Janusz Kaminski and Steven Spielberg’s long collaboration has ranged from WWII (“Schindler’s List,” “Saving Private Ryan,” which both earned Oscars for Kaminski) to special-effects blockbusters (“The Lost World: Jurassic Park,” “Indiana Jones and the Kingdom of the Crystal Skull”), sci-fi (“A.I.: Artificial Intelligence,” “Minority Report,” “War of the Worlds”) and period pieces (“Amistad,” “War Horse”).
This time around, for “Lincoln,” Kaminski relished the opportunity to shoot an actor-driven slice of history that kept the focus on portraiture and human drama. The results brought Kaminski his sixth Oscar nomination.
In their decisions about the images, the filmmakers were always balancing a sense of reality with how audiences imagine the period and the need to elucidate narrative and character.
“I think if people connect with the cinematography, it’s because they feel transported to that time period,” says Kaminski.
“Hopefully they are taken with the strength and painterly quality of the images, which are designed to support the story.
“The biggest challenge was finding the right language, the right level of brightness and darkness. That has so much to do with having a director who is not afraid to take it dark. To what extent do you stylize the movie without going too far and becoming noticeable? That is always the biggest question, and you are answering it every day on the set.”
Daniel Day-Lewis’ bravura performance in the title role gave Kaminski an enviable subject. The actor was often top-lit to accentuate the deep set of his eyes, adding impact to scenes in which his eyes are fully revealed.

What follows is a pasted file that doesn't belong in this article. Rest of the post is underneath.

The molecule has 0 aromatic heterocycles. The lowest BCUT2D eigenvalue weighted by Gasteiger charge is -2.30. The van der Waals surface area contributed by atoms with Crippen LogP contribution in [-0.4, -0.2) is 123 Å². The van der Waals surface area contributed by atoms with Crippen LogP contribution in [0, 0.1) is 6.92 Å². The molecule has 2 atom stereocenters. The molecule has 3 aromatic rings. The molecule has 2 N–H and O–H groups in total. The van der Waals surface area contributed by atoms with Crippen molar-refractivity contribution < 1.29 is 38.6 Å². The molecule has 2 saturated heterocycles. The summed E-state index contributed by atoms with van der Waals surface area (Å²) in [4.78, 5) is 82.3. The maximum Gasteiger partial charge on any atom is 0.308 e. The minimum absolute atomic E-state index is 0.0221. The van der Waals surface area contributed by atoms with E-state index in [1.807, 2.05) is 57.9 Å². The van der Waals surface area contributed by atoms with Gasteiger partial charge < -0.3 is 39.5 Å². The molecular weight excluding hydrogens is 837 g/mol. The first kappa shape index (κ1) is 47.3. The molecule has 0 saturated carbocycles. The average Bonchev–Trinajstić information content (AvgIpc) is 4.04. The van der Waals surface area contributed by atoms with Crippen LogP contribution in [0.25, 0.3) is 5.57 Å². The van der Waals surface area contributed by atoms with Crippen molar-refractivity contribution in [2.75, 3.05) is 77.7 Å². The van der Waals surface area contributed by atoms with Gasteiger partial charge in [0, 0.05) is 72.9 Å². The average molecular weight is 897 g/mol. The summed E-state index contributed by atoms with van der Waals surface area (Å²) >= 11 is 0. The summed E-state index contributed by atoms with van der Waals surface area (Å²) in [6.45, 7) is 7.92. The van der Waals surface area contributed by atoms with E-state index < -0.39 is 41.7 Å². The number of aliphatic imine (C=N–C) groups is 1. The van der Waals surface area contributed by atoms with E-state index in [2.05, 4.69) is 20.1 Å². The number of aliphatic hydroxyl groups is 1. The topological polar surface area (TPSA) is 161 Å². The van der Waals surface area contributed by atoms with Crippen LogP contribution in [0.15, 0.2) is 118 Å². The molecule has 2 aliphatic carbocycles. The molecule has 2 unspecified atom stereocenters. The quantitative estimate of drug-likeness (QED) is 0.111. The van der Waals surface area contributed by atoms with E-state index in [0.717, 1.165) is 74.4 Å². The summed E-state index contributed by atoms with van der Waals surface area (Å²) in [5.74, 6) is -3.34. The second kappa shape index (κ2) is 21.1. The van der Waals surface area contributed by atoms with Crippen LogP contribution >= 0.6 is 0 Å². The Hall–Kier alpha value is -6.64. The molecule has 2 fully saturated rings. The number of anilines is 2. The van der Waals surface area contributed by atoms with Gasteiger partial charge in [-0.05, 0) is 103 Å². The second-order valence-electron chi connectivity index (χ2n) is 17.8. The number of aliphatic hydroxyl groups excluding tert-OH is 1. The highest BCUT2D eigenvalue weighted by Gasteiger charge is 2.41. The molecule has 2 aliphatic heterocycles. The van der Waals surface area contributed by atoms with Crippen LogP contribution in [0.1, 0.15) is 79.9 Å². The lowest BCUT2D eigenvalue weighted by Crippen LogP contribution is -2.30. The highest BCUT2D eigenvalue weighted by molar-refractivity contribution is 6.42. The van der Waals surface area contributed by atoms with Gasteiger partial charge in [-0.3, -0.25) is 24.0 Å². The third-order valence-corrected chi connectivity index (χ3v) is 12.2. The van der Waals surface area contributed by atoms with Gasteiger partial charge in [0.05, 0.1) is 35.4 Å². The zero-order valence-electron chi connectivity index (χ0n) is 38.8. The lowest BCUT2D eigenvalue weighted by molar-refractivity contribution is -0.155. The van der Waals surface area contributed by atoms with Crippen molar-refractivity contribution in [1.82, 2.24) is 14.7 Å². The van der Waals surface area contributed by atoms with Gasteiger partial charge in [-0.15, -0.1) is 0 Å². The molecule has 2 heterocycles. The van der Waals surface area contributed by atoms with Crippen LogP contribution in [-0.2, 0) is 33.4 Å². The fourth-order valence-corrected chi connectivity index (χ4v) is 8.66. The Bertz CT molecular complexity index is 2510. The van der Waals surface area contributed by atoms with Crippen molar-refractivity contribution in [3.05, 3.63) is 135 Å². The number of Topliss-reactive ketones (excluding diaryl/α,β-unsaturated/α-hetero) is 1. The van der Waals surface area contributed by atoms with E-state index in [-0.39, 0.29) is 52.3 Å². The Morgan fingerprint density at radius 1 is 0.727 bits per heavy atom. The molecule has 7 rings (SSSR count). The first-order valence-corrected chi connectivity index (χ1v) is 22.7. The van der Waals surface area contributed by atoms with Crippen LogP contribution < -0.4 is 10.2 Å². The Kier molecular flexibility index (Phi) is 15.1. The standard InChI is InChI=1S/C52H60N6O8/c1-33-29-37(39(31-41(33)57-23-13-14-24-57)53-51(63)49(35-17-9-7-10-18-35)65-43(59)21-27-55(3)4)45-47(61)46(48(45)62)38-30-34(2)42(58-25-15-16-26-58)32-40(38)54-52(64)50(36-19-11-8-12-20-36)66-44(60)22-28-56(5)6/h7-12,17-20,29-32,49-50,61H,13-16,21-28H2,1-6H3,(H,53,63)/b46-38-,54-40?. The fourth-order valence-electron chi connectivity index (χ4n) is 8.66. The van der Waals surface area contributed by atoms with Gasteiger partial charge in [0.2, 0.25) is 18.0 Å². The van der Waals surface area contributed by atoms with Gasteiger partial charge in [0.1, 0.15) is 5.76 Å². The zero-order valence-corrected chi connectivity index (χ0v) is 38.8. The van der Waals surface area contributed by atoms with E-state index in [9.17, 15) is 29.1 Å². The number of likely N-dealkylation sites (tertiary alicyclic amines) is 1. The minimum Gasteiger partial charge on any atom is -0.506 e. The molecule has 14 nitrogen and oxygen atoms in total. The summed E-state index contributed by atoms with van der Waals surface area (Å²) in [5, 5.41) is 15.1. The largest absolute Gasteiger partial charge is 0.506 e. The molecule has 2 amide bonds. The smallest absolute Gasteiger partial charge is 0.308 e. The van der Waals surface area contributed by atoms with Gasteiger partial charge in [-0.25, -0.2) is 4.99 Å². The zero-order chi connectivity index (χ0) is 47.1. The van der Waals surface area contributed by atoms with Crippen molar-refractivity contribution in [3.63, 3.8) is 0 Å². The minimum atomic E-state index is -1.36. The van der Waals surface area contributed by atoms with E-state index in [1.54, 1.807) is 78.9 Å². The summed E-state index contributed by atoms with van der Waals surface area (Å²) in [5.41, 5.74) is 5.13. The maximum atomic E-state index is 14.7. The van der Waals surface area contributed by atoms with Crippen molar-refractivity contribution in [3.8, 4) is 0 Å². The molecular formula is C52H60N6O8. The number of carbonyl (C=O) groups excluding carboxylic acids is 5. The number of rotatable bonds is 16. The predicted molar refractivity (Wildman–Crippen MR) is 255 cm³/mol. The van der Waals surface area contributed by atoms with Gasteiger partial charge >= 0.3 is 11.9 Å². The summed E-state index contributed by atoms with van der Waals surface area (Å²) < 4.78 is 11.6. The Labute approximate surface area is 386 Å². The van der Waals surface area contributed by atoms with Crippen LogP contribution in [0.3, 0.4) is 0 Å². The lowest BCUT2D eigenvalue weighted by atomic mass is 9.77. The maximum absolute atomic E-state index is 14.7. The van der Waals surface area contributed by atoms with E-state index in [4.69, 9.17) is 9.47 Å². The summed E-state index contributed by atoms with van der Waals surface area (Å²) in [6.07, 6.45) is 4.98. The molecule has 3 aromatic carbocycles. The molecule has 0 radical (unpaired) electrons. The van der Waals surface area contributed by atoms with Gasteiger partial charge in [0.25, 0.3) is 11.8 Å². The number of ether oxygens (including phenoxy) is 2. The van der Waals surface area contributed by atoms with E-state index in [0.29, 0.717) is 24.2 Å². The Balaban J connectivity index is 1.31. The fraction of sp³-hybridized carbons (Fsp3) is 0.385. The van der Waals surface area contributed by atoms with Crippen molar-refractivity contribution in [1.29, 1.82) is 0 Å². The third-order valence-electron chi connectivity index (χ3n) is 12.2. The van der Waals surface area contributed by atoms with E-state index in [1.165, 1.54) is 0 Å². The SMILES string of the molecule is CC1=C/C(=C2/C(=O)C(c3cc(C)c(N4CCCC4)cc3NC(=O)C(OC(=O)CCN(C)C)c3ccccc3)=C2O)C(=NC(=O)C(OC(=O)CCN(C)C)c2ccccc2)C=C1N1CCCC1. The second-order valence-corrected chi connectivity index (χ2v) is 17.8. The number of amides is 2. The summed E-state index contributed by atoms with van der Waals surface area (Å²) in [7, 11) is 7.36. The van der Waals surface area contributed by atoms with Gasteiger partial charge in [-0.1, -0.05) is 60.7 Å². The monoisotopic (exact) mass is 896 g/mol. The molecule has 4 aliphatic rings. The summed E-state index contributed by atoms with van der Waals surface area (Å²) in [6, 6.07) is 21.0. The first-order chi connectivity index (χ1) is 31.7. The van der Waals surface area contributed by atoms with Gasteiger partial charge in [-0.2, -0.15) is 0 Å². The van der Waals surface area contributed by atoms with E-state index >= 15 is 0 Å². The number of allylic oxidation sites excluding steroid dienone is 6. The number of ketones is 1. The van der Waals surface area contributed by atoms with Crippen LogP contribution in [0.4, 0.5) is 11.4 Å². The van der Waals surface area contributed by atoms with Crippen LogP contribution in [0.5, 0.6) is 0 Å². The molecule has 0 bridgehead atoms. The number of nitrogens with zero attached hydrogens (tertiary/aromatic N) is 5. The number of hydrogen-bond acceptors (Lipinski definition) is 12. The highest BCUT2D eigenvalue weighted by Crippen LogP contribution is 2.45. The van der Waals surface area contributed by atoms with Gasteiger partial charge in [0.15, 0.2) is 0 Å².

“Seeing Daniel transform into that character was amazing,” says Kaminski. “The whole photographic and blocking style was shaped by that. When he is in the frame, you are captive to his performance.”
Spielberg allowed Day-Lewis many takes, and often cleared the set for his scenes. Kaminski says that the emphasis on performance also affected editing — shots linger more, and cutting is generally more graceful — and blocking, with wide shots more preponderant than normal in the director’s work. He notes that the cinematography works in interactive harmony with these aspects.
The lighting, done with modern equipment despite the oil-lamp era depicted, was designed in part to give the audience a visual representation of the complex issues Lincoln was facing.
“He was living a life in darkness and shadow, and his problems were not back and white,” says the cinematographer. “I wanted to evoke that while being as naturalistic as possible, given the reality of making a film with modern movie lights and equipment. Still, occasionally, at the right moments, you can feel the light to a degree.”
Cinematographers in tight race
Roger Deakin | Janusz Kaminski | Seamus McGarvey | Claudio Miranda | Robert Richardson